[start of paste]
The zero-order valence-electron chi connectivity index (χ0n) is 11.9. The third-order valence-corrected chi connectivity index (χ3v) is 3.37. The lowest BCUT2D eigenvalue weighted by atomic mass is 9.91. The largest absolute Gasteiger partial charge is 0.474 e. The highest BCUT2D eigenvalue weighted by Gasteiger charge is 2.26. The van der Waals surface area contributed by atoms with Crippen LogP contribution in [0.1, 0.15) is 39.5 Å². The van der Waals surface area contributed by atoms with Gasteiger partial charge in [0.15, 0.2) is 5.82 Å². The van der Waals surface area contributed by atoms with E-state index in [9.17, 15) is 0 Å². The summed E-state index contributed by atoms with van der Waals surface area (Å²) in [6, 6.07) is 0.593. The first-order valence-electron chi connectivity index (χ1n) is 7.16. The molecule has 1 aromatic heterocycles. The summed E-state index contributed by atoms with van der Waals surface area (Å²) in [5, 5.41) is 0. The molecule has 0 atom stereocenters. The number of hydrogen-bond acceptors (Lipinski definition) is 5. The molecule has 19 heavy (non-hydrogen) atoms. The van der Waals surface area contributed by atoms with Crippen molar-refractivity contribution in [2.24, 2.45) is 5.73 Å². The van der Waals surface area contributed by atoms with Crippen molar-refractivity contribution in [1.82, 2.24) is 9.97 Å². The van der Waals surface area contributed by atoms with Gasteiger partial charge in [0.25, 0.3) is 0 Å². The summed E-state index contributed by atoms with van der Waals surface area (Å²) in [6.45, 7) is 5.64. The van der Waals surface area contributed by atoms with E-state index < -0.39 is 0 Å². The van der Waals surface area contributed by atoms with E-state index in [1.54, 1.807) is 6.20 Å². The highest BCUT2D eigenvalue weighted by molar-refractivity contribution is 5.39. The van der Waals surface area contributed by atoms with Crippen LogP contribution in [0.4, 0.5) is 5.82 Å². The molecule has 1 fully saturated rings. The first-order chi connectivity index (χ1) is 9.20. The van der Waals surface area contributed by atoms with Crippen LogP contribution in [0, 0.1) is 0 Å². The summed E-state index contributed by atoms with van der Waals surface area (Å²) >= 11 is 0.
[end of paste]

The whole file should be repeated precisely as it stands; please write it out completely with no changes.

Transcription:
The zero-order valence-electron chi connectivity index (χ0n) is 11.9. The third-order valence-corrected chi connectivity index (χ3v) is 3.37. The lowest BCUT2D eigenvalue weighted by atomic mass is 9.91. The largest absolute Gasteiger partial charge is 0.474 e. The highest BCUT2D eigenvalue weighted by Gasteiger charge is 2.26. The van der Waals surface area contributed by atoms with Crippen LogP contribution in [0.1, 0.15) is 39.5 Å². The van der Waals surface area contributed by atoms with Gasteiger partial charge in [0.15, 0.2) is 5.82 Å². The van der Waals surface area contributed by atoms with E-state index in [9.17, 15) is 0 Å². The summed E-state index contributed by atoms with van der Waals surface area (Å²) in [6, 6.07) is 0.593. The first-order valence-electron chi connectivity index (χ1n) is 7.16. The molecule has 1 aromatic heterocycles. The summed E-state index contributed by atoms with van der Waals surface area (Å²) in [5, 5.41) is 0. The molecule has 0 atom stereocenters. The number of hydrogen-bond acceptors (Lipinski definition) is 5. The molecule has 19 heavy (non-hydrogen) atoms. The van der Waals surface area contributed by atoms with Crippen molar-refractivity contribution in [2.24, 2.45) is 5.73 Å². The van der Waals surface area contributed by atoms with Crippen molar-refractivity contribution in [1.82, 2.24) is 9.97 Å². The van der Waals surface area contributed by atoms with Gasteiger partial charge in [0.25, 0.3) is 0 Å². The summed E-state index contributed by atoms with van der Waals surface area (Å²) in [6.45, 7) is 5.64. The van der Waals surface area contributed by atoms with E-state index < -0.39 is 0 Å². The van der Waals surface area contributed by atoms with E-state index in [1.54, 1.807) is 6.20 Å². The highest BCUT2D eigenvalue weighted by molar-refractivity contribution is 5.39. The van der Waals surface area contributed by atoms with Crippen LogP contribution in [0.4, 0.5) is 5.82 Å². The molecule has 1 fully saturated rings. The first-order chi connectivity index (χ1) is 9.20. The van der Waals surface area contributed by atoms with Crippen LogP contribution in [0, 0.1) is 0 Å². The summed E-state index contributed by atoms with van der Waals surface area (Å²) >= 11 is 0.